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Statue of the Egyptian god Osiris from between 664 and 332 BCE.

Mar 17, 2008
Gods in the Flesh – Part One

As the main deity of the funerary cult, Osiris is shown as a mummy wearing the atef-crown and holding the crook and flail as his royal insignia. But why is the god portrayed as a human being?

As is well known, anthropomorphy is a trait shared with all prominent members of the ancient Egyptian pantheon, often in combination with animal features. Likewise, ancient civilisations such as the Babylonians, the Hittites, the Greeks, the Persians, the Indians, the Chinese and the Aztec all widely painted, sculpted and described gods and goddesses in terms of human beings. This raises the question to what extent members of these cultures actually envisioned their gods as humans?

Euhemerus of Messene (4th century BCE) was a Greek mythographer credited with the view that the supernatural tales and characters featured in mythology were really exaggerations of mundane historical events. While his work has not withstood the ravages of time, various classical writers of the Imperial period reflected the opinion that the gods were really just extraordinary human beings.

For the Greek essayist, Plutarch († 120 CE), for example, Osiris was merely a “good king”:

“One of the first acts related of Osiris in his reign was to deliver the Egyptians from their destitute and brutish manner of living. This he did by showing them the fruits of cultivation, by giving them laws, and by teaching them to honour the gods. Later he travelled over the whole earth civilizing it without the slightest need of arms …”

In commemoration of Euhemerus’ contribution to the theory of myth, scholars customarily brand “Euhemerism” every type of “historicizing” theory of myth that has been proposed since Antiquity. To varying extents, these include more recent champions of mythology such as Robert Graves, Joseph Fontenrose, Samuel Kramer and Thorkild Jacobsen, who would argue that characters such as Gilgamesh or Heracles had been flesh-and-blood kings. But is Euhemerism a valid and useful explanation of the phenomenon of deity? Does the “man” hypothesis successfully explain the content of ancient myth?

It has to be conceded that historical events have at all times and places been coloured by mythical imagery. Quite a bit of mythological poetry was woven around the death of Julius Caesar or the birth of Gautama Buddha, for instance, but in these and most other cases it can be demonstrated that the mythical motifs attached to these events had existed long before. Actual historical persons have sometimes been deified, but never did the motif of apotheosis itself originate with these people. As far as we can tell, the mythology – in the form of “archetypes” – has always preceded its application to worthy specimens of Homo sapiens.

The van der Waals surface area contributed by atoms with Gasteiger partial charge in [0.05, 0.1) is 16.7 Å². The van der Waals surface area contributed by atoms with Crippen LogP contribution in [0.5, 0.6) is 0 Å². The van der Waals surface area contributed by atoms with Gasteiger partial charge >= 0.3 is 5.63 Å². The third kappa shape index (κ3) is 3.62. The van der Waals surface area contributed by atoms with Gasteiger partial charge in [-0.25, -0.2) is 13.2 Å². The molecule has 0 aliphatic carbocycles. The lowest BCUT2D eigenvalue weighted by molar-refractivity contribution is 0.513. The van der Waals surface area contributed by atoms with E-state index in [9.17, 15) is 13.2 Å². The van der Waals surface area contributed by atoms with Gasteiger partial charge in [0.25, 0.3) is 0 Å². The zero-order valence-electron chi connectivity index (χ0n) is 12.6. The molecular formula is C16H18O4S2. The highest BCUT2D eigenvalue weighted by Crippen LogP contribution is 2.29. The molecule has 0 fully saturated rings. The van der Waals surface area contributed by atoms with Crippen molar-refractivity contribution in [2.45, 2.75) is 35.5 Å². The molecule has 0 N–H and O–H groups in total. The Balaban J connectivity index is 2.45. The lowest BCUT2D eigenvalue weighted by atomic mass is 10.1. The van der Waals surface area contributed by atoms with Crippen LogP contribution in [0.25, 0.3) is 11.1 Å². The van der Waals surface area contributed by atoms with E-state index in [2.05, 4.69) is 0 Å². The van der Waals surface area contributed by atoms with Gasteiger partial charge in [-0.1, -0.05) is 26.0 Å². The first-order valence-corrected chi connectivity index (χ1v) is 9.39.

A vital indication that mythical “archetypes” themselves never took their cue from the lives and times of human beings is the profound astral nature of the deities, ancestors and heroes sported in world mythology. Euhemerists have generally responded in two different ways to the undeniable celestial association of the gods and goddesses. Their first resort was to catasterism, the belief that deceased people or their souls went up to the sky and turned into a star, a planet, a comet or a meteor.

A second popular apology in the classical period was the reinterpretation of sky-related elements in myth as garbled memories of the scientific accomplishments of the ‘‘divine” humans. For example, Lucian of Samosata (2nd century CE) was credited with the belief that Phaethon, the son of the sun god who set the world ablaze, was just an early stargazer, who died while investigating the course of the sun. And the Greek historian, Diodorus of Sicily (1st century BCE), treated Atlas, the giant mountain-like bearer of the sky, as an early star watcher:

“They also say that he perfected the science of astrology and was the first to publish to mankind the doctrine of the sphere; and it was for this reason that the idea was held that the entire heavens were supported upon the shoulders of Atlas, the myth darkly hinting in this way at his discovery and description of the sphere.”

Hesperus, the evening star, was a king... “distinguished above the others for his piety, justice to his subjects, and love of mankind”, who “...having once climbed to the peak of Mount Atlas, was suddenly snatched away by mighty winds while he was making his observations of the stars, and never was seen again; and because of the virtuous life he had lived and their pity for his sad fate the multitudes accorded to him immortal honours and called the brightest of the stars of heaven after him.”

Neither argument is acceptable from a modern point of view and gods such as Osiris, Atlas and Hesperus were clearly based on celestial phenomena from the start. What, then, led ancient societies to portray these gods as human beings?

Contributed by Rens Van der Sluijs

Further Reading:

The Mythology of the World Axis; Exploring the Role of Plasma in World Mythology

The World Axis as an Atmospheric Phenomenon


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